If the Australian Constitution were being drafted today it would be unthinkable that the views of Indigenous people would not be heard. But, that is exactly what happened at Federation.
In 1901 when the states came together to form this Commonwealth, it was assumed Aboriginal people had no place. We were seen as a dying race, expected to vanish. We were a problem.
The First Peoples of Australia were indeed mentioned in the constitution but only in terms of control and exclusion.
Section 127 excluded Aboriginal people from being counted among the population of the Commonwealth.
Section 51 (xxvi) permitted the Federal Parliament to make laws for the people of any race other than the Aboriginal race.
This meant that states would make laws that would tell Indigenous people where they could live, if they could keep their children, or who they could marry.
These were amended by the 1967 Referendum. If anyone doubts that these reforms can lead to real political change, consider the advances of the 1970s - the establishment of the Commonwealth Department of Aboriginal Affairs, land rights legislation, protection of cultural heritage, education and employment initiatives.
Still the battle continues for a fuller acknowledgment of Indigenous people, their rights and place in Australia.
In these respects, a referendum to recognise Indigenous people is unfinished business.
I am honoured to have been appointed by the Prime Minister and Opposition Leader to a 16-member council that will advise on a way forward to a referendum.
It is no easy task. Constitutional change is hard - only eight referenda have been successfully carried in our nation's history - and that is how it should be.
Our constitution can be argued to have served Australia well, we are blessed with a robust and resilient democracy, rule of law, and sound institutions. Those blessings - we know - have not always extended to Aboriginal people.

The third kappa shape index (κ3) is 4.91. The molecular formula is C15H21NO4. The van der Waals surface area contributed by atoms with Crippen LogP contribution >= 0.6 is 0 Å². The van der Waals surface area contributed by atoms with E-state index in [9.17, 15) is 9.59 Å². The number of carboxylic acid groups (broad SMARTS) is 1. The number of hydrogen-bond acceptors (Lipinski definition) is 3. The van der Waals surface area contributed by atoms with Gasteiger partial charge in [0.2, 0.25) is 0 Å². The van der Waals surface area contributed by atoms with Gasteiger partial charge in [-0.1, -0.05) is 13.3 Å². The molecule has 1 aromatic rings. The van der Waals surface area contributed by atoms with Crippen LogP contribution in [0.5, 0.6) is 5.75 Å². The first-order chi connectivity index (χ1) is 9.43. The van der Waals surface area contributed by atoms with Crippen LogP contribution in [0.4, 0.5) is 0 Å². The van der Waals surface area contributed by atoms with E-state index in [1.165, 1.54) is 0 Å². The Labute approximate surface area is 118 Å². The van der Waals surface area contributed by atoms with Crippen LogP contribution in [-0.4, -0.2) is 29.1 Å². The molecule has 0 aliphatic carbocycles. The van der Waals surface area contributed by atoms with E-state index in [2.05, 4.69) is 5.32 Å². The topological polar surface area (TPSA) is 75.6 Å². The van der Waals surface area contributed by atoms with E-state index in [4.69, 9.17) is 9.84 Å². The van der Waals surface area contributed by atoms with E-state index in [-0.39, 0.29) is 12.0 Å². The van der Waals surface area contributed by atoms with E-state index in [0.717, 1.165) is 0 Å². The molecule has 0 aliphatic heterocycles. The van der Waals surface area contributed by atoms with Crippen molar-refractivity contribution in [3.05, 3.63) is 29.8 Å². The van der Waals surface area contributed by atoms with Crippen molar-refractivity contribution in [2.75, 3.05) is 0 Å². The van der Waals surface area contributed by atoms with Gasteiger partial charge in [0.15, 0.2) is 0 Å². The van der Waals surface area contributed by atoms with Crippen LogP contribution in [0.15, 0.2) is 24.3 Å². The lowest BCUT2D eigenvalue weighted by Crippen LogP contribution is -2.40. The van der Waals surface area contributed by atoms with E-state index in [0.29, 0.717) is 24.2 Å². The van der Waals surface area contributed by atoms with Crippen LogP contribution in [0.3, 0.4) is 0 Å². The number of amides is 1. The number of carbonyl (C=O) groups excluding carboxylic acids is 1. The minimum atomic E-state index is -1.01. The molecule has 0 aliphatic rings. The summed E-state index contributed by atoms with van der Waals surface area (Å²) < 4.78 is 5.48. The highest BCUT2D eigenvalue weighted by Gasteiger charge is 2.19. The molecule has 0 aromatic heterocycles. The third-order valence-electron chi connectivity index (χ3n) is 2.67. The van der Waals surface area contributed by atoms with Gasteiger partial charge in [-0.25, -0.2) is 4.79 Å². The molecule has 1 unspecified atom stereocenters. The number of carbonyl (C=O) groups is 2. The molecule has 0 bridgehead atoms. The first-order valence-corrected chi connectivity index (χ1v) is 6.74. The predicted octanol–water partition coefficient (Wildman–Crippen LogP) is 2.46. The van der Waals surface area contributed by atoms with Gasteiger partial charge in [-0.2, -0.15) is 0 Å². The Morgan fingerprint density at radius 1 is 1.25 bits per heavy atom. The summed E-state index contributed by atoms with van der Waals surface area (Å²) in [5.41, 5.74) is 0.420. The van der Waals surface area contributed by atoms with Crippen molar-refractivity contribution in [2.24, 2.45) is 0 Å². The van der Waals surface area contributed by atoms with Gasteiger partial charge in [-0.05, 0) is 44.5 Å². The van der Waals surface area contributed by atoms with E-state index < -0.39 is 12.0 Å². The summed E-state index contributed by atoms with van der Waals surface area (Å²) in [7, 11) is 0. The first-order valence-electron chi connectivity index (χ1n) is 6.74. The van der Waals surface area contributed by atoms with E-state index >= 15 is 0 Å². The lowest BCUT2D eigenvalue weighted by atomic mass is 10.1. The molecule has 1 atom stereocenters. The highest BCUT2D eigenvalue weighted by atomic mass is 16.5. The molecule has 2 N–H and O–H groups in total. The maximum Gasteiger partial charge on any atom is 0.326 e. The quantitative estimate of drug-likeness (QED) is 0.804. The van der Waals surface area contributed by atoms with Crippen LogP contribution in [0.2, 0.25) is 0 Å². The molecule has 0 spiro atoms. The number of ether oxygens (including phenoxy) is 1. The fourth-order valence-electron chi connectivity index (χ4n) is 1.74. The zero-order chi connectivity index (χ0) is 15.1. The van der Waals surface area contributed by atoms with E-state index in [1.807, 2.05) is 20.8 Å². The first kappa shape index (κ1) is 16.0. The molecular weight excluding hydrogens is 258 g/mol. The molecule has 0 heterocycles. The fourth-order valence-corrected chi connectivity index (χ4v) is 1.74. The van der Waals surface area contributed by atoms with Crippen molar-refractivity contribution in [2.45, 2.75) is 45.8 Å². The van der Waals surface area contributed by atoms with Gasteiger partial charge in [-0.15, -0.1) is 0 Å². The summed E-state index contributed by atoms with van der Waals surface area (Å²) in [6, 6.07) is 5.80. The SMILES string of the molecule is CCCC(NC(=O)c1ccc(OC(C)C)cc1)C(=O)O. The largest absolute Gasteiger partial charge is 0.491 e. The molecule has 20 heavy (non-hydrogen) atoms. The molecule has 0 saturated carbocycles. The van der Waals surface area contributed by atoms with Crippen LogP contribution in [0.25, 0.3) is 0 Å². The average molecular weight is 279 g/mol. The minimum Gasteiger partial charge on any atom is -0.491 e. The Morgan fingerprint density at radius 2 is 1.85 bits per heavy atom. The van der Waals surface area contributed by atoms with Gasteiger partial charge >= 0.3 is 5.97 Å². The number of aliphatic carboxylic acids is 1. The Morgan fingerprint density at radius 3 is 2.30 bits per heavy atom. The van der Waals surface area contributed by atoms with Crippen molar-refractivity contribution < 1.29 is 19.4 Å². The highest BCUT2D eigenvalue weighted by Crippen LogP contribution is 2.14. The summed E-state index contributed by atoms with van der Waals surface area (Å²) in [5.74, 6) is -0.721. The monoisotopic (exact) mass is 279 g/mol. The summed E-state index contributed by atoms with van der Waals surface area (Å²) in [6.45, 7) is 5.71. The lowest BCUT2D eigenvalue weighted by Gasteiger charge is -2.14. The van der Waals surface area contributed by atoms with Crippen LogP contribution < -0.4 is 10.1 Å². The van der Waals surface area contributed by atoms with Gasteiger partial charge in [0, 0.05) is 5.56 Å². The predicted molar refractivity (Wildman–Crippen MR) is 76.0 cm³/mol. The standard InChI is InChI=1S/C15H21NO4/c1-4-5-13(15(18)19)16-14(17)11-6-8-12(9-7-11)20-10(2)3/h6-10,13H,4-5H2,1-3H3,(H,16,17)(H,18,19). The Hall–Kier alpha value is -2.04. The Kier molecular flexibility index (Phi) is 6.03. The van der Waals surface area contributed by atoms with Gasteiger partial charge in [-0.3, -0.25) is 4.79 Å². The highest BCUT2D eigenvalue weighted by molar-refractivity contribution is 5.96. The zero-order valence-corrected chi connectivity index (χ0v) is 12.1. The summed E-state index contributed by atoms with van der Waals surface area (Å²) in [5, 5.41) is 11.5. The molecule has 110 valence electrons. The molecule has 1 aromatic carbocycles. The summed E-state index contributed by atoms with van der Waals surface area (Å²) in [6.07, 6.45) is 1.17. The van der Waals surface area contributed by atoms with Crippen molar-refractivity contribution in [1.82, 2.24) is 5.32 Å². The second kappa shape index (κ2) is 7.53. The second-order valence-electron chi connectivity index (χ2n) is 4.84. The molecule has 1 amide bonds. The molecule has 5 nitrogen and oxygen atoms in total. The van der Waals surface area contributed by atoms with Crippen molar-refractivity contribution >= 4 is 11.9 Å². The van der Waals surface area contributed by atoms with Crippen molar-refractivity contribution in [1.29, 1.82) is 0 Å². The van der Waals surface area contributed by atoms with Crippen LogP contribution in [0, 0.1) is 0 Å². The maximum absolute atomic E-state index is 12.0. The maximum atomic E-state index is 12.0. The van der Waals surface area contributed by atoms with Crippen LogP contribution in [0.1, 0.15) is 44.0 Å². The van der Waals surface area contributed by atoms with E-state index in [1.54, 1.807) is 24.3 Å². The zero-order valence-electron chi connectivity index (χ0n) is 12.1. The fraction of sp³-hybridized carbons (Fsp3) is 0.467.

Opinion polls are favourable to recognition, still, winning the support of a majority of people in a majority of states will be a challenge. To many the constitution remains remote to their lives. Most people - unsurprisingly - have more pressing things to do than read our constitution.
Some opponents argue that it is wrong to divide Australians along racial lines. I agree with them. But this isn't about race. This is in fact about removing race from our constitution.
Being Indigenous is not based on race. There are Indigenous peoples in parts of the world of all colours. However, being Indigenous does confer sometimes special and unique rights enshrined in law - Native Title for example.
There is wariness, confusion, and indeed some hostility towards the concept among the Indigenous population. Aboriginal and Torres Strait Islander People have fraught histories with the state. Trust does not run high.
Some are concerned that recognition may negate or set back efforts for a treaty. Others simply reject the idea of being considered part of the Australian nation thus the constitution means nothing.
I understand these positions. I understand people need to be heard. This is part of the process to build consensus and support. Like any community we will not all agree it is foolish, and frankly insulting to our diversity and intelligence to suggest otherwise.
As a man raised in a strong Wiradjuri and Kamilaroi family, living an early life marked by poverty and transience, I have seen life from missions and small towns to the great cities of the world - London, Paris, New York, Rome, Beijing - I believe our place in Australia is fully connected with this country's social, economic and political life.
This is not assimilation, this is engagement as a strong secure people whose rights, culture and deep connection to this land are respected and embraced.
Our constitution is not a document of poetry, it is not a history text. If we seek redress or romance we can find that elsewhere. The constitution is a working document open to judicial argument, that sets out how we are governed. Change must bring improved governance. The challenge is recognition with substance.
Others will continue the fight for treaty and so they should.
In 1967, Australians voted in numbers never seen before or since in a referendum to say we belonged among them. I choose to believe in the goodwill of Australians, and I have heard from so many who want to shine light where before was darkness in our past.
In 1901 our voices were not heard. I am humbled that in 2016 a son of the Wiradjuri and Kamilaroi will be heard.
We - Indigenous peoples - will be heard, and that can only be good for our country.
Stan Grant is presenter and managing editor of 'The Point'.